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Need a little liquid courage before hearing ghastly tales at Washington D.C.’s most historic haunts and hotspots? Try the new Boos and Booze Haunted Pub Crawl for some genuine scares, spirits, and spirits in Washington D.C.
OLD EBBITT GRILL at 75 15th St. NW
Approximately 2 hours
Arrive 10 minutes early and allow time for parking.
Press "Book Now" for availability.
Because the Capital of the Free World dates back to the Founding Fathers, it is positively oozing with unexplainable encounters and dark history.
The White House itself is inhabited by several ghostly residents with Abigail Adams, Andrew Jackson, and Abraham Lincoln being spotted by figures as respected as fellow presidents and first ladies.
To the rear of the White House lies Lafayette Park, also known as Tragedy Square. During its storied and often macabre history, the park was used as a graveyard, a zoo, an active slave market, a modest racetrack, and an encampment for soldiers during the War of 1812. Lafayette Park is bordered on all sides wit h restless spirits that wander its squares and the houses that surround it, including the Decatur House, St. John’s Church, and Octagon House.
On our Washington, D.C. pub crawl, we’ll share the stories behind the ghost of Mark Twain and the ex-Presidents whose spirits refuse to leave their most famous haunts as we take you through some of D.C.’s most exciting pubs.
Of course, the ghostly manifestations of the District consist of more than just our former leaders. The brutal murder of John McCullough and the debaucherous back alley deals during Prohibition also laid the groundwork for many shadowy tales. There’s no more fun way to learn the town’s ghostly lore.
From one of the city’s oldest establishments which hosted Presidents McKinley, Roosevelt, and Grant to Proper 21, described as “Tom Ford meets Thomas Edison,” you’ll see the best bars D.C. has to offer. No other tour provides spine-chilling stories one moment before tossing back drinks just steps of the White House. There’s no better way to learn the city’s sordid political secrets while sipping on spirits.
Our haunted pub parade offers you an opportunity to see the most famous watering holes in our nation’s capital while learning about The District’s unique and debaucherous past.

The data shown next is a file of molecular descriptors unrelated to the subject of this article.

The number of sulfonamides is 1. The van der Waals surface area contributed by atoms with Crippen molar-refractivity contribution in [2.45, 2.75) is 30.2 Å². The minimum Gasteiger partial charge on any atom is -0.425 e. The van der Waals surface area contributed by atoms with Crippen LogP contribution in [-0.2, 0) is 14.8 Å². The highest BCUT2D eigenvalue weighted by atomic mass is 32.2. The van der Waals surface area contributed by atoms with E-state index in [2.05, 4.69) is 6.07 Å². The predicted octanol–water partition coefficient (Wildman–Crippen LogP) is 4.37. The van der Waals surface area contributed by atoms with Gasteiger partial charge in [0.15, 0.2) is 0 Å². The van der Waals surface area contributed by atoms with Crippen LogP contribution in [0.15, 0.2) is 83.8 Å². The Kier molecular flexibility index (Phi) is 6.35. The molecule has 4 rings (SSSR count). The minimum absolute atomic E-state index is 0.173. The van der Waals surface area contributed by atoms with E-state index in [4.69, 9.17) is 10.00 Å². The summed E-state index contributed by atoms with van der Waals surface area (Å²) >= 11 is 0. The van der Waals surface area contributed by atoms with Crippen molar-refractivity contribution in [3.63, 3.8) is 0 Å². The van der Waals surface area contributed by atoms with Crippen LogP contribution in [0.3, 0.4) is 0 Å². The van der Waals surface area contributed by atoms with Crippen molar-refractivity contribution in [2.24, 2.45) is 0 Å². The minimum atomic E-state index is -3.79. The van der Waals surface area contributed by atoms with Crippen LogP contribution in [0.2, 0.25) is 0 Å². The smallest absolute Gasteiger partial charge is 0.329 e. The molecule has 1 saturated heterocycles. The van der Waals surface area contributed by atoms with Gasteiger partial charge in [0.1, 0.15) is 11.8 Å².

There’s no tour that combines eerie entertainment, freaky fun facts, and the opportunity to meet like-minded lovers of libations, not to mention the metaphysical! In Washington D.C., local knowledge goes a long way, perhaps more than any other town in America! Your conductor of the spine-chilling will steer you to the coolest, creepiest, and most celebrated watering holes this awesome city has to offer. You’ll see a side of the city that even some natives miss out on! You’ll end the night not only visiting some of the most talked-about bars in the city but also armed with enough festive facts to enthrall your friends back home.
D.C.’s historic Rhodes Tavern is frequently visited by the ghost of Mark Twain, who is guiltily trying to right his past mistakes motivated by his drinking habit.
Across the street from Rhodes Tavern is the treasury department which also happens to be one of the most haunted locations in the area. Secret service members on duty in the treasury department have reported seeing shadows pass them from the corners of their eyes, especially when on duty at night.
Round Robin Bar is located inside the stunning Willard Intercontinental Hotel and has been called the “Oval Office of bars” due to its host of presidential guests over the years.
The Willard is known to be haunted by none other than Civil War general and U.S. president, Ulysses S Grant. Countless guests and staff members over the years claim to have seen him sitting his favorite chair in the lobby enjoying his brandy.
D.C.’s Proper 21 bar was formerly the site of Shoomakers—the unofficial “Third Wing of Congress” because of how often you would find politicians arguing over drinks.
The ghost of Col. Rickey, Shoomaker’s original owner, is reported to frequent this locale. Apparently, his ghost is looking for Shoomaker’s glory days where they served some of the elite residents of Washington D.C.